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Offshoring Jobs? Multinationals and US Manufacturing Employment

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  • Ann Harrison
  • Margaret McMillan

Abstract

Critics of globalization claim that US manufacturing firms are being driven to shift employment abroad by the prospects of cheaper labor. Others argue that the availability of low-wage labor has allowed US-based firms to survive and even prosper. Yet evidence for either hypothesis, beyond anecdotes, is slim. Using firm-level data collected by the US Bureau of Economics Analysis (BEA), we estimate the impact on US manufacturing employment of changes in foreign affiliate wages, controlling for changing demand conditions and technological change. We show that the motive for offshoring and consequently the location of offshore activity significantly affects the impact of offshoring on parent employment. However, for firms which do significantly different tasks at home and abroad, foreign and domestic employment are complements. These offsetting effects may be combined to show that offshoring is associated with a quantitatively small decline in manufacturing employment. These results are robust to a variety of estimation techniques and robustness tests.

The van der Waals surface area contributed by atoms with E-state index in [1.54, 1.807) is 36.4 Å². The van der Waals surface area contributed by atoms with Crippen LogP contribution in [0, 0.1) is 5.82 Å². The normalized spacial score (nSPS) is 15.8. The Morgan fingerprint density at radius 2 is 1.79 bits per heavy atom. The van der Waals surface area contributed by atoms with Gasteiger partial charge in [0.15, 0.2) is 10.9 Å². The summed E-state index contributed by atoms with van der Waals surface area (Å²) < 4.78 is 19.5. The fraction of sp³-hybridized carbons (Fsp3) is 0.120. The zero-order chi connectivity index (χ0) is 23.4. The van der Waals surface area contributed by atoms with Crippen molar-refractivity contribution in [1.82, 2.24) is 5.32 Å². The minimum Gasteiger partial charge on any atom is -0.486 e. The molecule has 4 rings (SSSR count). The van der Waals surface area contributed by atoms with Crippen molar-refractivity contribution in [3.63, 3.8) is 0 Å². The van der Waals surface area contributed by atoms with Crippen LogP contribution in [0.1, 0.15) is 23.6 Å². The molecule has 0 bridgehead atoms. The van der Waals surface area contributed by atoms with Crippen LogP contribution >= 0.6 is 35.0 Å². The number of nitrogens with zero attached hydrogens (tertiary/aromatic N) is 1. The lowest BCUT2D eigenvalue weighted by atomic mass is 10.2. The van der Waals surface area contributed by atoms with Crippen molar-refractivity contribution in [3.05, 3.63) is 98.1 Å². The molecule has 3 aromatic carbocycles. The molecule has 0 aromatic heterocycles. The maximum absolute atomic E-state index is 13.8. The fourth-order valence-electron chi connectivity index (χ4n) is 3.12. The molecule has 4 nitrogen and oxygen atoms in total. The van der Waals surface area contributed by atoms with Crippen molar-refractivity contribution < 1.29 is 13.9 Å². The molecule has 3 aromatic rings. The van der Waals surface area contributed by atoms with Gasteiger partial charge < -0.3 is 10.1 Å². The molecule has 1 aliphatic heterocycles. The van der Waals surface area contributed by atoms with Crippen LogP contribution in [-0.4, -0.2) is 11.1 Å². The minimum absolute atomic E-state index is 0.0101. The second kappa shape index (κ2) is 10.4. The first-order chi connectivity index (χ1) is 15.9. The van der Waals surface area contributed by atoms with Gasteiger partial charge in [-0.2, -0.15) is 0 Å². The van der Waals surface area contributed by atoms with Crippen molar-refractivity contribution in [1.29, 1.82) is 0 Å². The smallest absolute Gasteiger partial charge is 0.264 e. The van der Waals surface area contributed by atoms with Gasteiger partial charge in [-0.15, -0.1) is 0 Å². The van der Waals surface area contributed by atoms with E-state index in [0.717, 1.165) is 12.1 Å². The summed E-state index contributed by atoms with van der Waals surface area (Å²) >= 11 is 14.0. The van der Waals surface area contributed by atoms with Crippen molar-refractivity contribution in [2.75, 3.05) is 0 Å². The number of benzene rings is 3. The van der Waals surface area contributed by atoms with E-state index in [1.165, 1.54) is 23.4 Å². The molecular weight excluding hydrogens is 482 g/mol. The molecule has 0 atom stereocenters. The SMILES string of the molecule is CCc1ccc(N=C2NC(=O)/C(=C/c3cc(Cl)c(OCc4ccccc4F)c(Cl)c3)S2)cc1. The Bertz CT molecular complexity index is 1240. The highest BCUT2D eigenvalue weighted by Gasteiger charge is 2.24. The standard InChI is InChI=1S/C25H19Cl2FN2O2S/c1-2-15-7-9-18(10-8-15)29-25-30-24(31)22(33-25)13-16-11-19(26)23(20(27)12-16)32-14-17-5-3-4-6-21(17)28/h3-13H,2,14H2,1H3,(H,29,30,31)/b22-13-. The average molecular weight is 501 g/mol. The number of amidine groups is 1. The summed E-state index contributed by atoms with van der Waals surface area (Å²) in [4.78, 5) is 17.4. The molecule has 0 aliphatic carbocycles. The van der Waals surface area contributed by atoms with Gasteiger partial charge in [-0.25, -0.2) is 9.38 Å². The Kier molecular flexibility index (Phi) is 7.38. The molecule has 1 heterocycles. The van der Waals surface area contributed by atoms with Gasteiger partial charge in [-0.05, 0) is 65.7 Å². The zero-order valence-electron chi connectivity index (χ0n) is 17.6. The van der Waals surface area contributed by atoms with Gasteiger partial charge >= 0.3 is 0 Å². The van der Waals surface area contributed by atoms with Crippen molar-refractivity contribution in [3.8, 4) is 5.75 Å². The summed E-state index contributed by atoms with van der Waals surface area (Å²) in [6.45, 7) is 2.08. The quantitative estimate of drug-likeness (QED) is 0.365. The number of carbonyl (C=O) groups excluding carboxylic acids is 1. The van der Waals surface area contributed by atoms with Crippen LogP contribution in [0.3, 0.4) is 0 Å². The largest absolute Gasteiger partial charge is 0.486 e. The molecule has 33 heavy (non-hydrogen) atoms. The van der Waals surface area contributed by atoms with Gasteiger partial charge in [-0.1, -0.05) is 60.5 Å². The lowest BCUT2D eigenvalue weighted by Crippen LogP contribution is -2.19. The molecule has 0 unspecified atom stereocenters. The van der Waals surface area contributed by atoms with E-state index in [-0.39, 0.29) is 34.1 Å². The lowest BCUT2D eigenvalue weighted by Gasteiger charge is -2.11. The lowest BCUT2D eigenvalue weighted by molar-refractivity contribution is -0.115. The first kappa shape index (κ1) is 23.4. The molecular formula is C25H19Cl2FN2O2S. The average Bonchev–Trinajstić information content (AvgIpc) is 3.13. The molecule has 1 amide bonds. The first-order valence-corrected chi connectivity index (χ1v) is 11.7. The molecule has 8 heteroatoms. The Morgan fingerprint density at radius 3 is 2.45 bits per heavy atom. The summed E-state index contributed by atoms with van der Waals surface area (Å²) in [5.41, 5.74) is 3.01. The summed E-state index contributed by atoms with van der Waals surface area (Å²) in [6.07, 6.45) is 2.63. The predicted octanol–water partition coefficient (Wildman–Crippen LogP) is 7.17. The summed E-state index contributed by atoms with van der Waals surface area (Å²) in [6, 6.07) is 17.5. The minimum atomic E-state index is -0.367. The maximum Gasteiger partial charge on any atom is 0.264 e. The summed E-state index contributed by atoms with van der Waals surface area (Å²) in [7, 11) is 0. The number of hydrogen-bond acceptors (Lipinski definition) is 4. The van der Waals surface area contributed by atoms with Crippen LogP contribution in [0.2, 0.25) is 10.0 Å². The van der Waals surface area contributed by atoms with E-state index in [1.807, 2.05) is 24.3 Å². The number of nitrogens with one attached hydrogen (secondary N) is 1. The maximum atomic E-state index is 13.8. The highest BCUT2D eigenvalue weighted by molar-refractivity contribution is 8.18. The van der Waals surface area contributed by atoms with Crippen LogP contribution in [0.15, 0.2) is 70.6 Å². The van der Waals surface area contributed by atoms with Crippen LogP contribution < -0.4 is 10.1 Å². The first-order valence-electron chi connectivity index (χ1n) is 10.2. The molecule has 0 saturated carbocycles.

Suggested Citation

  • Ann Harrison & Margaret McMillan, 2009. "Offshoring Jobs? Multinationals and US Manufacturing Employment," Discussion Papers Series, Department of Economics, Tufts University 0741, Department of Economics, Tufts University.
  • Handle: RePEc:tuf:tuftec:0741
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